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Morning Sun
  • OUR VIEW: Moderation needed from alcohol policy and from tailgaters

  • Last weekend was the Hall of Fame game at Pittsburg State’s home football game. But although some of the institution’s finest were honored, the weekend will likely be remembered more for a different reason.



    A brawl broke out in the brown parking lot. Here are the details:

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  • Last weekend was the Hall of Fame game at Pittsburg State’s home football game. But although some of the institution’s finest were honored, the weekend will likely be remembered more for a different reason.
    A brawl broke out in the brown parking lot. Here are the details:
    • A fight occurred.
    • “There were a large number of people, many of whom were intoxicated, in the area at the time,” according to PSU police director Mike McCracken.
    • No arrests were made.
    • Although no arrests were made, PSU president Steve Scott said, “It is simply unacceptable.”
    • The university is going to change its tailgating policies in some way because of this incident.
    • Those changes will be announced this week.
    We find no reason to disagree with Scott’s statement that a fight of this kind is unacceptable. It’s the home opener, it’s on MIAA TV, and it’s the No. 1-ranked team in Division II. The game drew 10,754, the second-best home-game attendance since 1961. To have an event like that happen when so many people are around is certainly unacceptable.
    We also agree that something must be done because of the incident.
    For policymakers, the easy, gut-reaction thing would be to come down with a hammer: No alcohol at PSU tailgates.
    That would be about as strong of a message that Pittsburg State does not want that type of behavior in its tailgating.
    It would certainly be a timely move to ban alcohol from tailgating.
    However, we don’t believe that is necessary. We believe moderation is necessary.
    How does that work? Let’s start with the tailgaters themselves. Most of the time, Pittsburg State tailgates are wonderful times. That’s not just because of the policies currently in place, but because the tailgaters themselves have made the atmosphere open and inviting.
    Tailgating is a community event, a place to meet up even if not attending the game, and a time to show the team (and the opposing team) just how much support this city has for its Gorillas.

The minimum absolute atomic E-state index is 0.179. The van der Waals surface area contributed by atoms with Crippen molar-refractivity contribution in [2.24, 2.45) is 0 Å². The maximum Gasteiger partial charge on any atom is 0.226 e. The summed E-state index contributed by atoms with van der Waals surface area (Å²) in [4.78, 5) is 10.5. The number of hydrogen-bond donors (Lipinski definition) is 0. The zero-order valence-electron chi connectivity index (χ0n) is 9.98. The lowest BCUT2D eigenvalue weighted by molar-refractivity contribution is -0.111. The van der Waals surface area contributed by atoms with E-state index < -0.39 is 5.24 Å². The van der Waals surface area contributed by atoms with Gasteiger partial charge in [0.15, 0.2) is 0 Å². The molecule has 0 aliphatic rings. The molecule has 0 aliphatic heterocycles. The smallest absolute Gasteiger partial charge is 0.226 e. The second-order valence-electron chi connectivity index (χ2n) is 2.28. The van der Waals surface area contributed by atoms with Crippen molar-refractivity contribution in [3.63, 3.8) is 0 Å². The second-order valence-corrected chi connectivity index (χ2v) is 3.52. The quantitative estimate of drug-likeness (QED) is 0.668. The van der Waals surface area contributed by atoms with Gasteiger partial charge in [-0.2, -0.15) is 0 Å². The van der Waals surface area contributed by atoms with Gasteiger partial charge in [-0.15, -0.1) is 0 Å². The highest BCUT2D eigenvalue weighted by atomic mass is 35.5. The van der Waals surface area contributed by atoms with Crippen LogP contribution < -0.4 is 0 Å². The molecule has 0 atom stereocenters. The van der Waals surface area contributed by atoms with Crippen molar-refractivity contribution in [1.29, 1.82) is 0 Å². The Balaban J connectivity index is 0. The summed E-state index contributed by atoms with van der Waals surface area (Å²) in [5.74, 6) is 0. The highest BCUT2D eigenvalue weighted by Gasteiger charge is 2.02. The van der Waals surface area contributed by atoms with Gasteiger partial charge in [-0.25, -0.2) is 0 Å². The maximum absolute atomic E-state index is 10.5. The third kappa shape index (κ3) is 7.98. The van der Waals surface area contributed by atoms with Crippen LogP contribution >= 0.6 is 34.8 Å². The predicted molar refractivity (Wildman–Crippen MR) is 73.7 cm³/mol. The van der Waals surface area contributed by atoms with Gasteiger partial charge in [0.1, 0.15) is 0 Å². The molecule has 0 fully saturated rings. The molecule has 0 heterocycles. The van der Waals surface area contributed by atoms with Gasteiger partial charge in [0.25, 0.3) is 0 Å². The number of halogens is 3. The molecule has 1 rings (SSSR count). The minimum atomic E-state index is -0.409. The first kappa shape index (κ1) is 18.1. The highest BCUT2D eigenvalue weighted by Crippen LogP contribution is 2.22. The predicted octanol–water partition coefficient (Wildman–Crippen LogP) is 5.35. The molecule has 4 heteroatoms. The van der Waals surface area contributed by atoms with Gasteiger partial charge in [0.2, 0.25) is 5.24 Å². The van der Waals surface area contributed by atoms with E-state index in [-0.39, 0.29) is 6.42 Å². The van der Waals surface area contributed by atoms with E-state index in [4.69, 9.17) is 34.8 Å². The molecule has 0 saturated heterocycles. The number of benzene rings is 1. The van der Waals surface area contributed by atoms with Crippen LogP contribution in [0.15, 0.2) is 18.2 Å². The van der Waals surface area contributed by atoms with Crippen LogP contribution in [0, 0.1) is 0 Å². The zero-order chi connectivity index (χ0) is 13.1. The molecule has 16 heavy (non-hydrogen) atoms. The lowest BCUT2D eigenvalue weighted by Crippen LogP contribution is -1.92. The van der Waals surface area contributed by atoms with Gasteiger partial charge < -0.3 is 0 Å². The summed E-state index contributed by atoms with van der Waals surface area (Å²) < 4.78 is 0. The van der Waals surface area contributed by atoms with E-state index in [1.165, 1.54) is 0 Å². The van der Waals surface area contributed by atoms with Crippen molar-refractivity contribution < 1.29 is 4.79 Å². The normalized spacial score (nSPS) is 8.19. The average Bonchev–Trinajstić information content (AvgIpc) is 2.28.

In fact, it’s because of this atmosphere, which we would point out has been under the current policies, that Pittsburg State was chosen one of the top 20 atmospheres for college football by the Bleacher Report in 2011.
    Tailgaters must know that alcohol should be consumed in moderation. The numerous intoxicated people did not make the situation any better. Perhaps a few less clouded minds could have calmed the incident.
    If tailgaters don’t exhibit moderation, then another incident like this will occur. And if another incident occurs, it would be the start of a trend rather than a single incident. And in that case, PSU policymakers might be justified in being incredibly restrictive with its alcohol and tailgating policy.
    Page 2 of 2 - But the call for moderation also extends to the PSU policymakers: They shouldn’t overreact. The tailgating is, as identified, an essential part of the game day experience. And the game day experience is an essential part of Pittsburg State.
    The university has said it will look at other programs’ policies before altering its own.
    We suggest the university look at a modified version of the Western Michigan tailgating policy.
    Western Michigan limits tailgating to 2 1/2 hours before the start of a game, among other rules.
    One of the problems, as we have heard throughout the community this week, has been revelers arriving before the game at 6 or 7 a.m. and consuming alcohol until the start of the game, be it noon, 2 p.m. or 7 p.m.
    If the problem is early and all-day drinkers, then we suggest limiting the tailgate period to three hours, which is still plenty of time to enjoy the tailgate experience. Further, if it’s an evening game, then open the tailgate at noon. No matter what, add a greater law enforcement presence to the mix.
    It will be hard to eradicate those that drink all day before arriving at the tailgate, even with a tailgate time restriction. But it’s the moderate move to make.
    Not all tailgaters drink, and not all drinkers cause problems.
    But this incident demands that changes are made. We suggest that the powers that be, like those that consume alcohol at tailgates, don’t go overboard, and take a moderate approach instead.
    — For the Morning Sun

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